Grass portrays two sets of plebeian characters: the actors and their plebeian characters in the performance of Coriolan being rehearsed and the contemporary workers taking part in the uprising.[51] There is frequent cross-over and interaction between life and stage, for example the Boss exclaims ‘Here we’re rehearsing the revolution and the plebeians are late’,[52] since their attention was on the revolution taking place outside the theatre. Whereas Brecht portrayed the plebeians as relatively organised, the historian Henry Ashby Turner Jnr says that the crowds in the East German workers uprising ‘lacked any coordinated leadership or practical goals’.[53] Correspondingly, Grass portrays the plebeian characters as fractious and disorganised.[54] The dramatic adviser Erwin calls the plebeians ‘a mob! Plebeians armed with bats and clubs. Hungry because the price of grain is rising. Resolved to kill the enemy of the people’.[55] Moreover, each trade argues for their own norms rather than presenting a united front[56] and there is friction between the Roman plebeian characters and their contemporary counterparts. For example, the Mason calls the Roman plebeians ‘just a bunch of hams’.[57]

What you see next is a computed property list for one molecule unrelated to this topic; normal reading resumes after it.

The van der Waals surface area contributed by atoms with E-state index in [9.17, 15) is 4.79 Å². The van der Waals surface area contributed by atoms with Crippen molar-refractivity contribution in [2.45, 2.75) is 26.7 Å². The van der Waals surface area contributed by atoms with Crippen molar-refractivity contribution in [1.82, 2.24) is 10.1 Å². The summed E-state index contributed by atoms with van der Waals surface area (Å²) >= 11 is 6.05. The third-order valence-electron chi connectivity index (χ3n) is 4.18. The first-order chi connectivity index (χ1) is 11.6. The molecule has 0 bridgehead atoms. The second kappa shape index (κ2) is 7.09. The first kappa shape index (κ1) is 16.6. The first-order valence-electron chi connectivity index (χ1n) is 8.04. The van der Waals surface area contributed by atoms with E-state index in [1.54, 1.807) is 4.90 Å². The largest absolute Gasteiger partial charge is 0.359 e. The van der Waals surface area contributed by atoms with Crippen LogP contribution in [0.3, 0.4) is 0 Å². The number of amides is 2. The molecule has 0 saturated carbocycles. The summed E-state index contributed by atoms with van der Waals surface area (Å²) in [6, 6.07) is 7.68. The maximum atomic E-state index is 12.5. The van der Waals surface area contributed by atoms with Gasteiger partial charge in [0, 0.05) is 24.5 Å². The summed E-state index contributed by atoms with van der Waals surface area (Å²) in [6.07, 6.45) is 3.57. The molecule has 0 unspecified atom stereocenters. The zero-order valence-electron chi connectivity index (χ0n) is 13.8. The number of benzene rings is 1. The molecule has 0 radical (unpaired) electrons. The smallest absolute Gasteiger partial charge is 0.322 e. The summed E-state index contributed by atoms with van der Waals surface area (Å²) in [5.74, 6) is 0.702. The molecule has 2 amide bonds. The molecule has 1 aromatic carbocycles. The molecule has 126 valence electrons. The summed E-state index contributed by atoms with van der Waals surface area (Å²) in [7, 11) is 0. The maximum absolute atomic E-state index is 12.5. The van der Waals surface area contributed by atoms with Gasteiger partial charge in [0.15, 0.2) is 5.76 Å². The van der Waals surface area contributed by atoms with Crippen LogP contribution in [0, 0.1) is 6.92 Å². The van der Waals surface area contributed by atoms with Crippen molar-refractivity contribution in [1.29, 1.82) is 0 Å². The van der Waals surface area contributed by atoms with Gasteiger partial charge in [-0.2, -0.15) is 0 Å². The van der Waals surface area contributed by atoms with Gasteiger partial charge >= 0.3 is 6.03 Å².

However, unlike in Shakespeare’s Coriolanus and Brecht’s Coriolan, the Roman plebeian characters are given names[58] rather than being numbered. Although the contemporary ‘plebeians’ are not given names, their trades are carefully differentiated.[59] This tempers the portrayal of the two sets of plebeians as a marauding revolutionary rabble. Indeed, the contemporary ‘plebeians’ show wise insight in analysing the motives of ‘the Boss’ in not actively supporting their uprising. For example, the Plasterer says ‘the government’s building him a new theatre’ [60] and the Road Worker adds ‘that’s why he won’t do anything for us’.[61]

In conclusion, Shakespeare’s Coriolanus appears to offer a more balanced portrayal of the strengths and weaknesses of the plebeian and patrician characters. Critics do not agree regarding whether the play offers a more favourable portrayal of the plebeians or the patricians. Indeed, it ends with mourning for the fallen hero Coriolanus.[62] On the other hand, Brecht’s Coriolan adapts the storyline in a relatively subtle way to portray the plebeians in more overtly favourable light. Meanwhile, Günter Grass’ play The Plebeians Rehearse the Uprising can be seen as primarily a meta-theatrical critique on the refusal of Bertolt Brecht to actively and publicly support the workers’ uprising in East Berlin in June 1953. Meanwhile, it generally depicts the plebeian characters as fractious, disharmonious and disorganised, yet committed to a revolutionary cause and capable of astute insight into the motives of the Brecht character. It could justifiably be argued that the most favourable portrayal of the plebeians in these three versions of the Coriolanus story is to be found in Coriolan by the Marxist playwright Bertolt Brecht.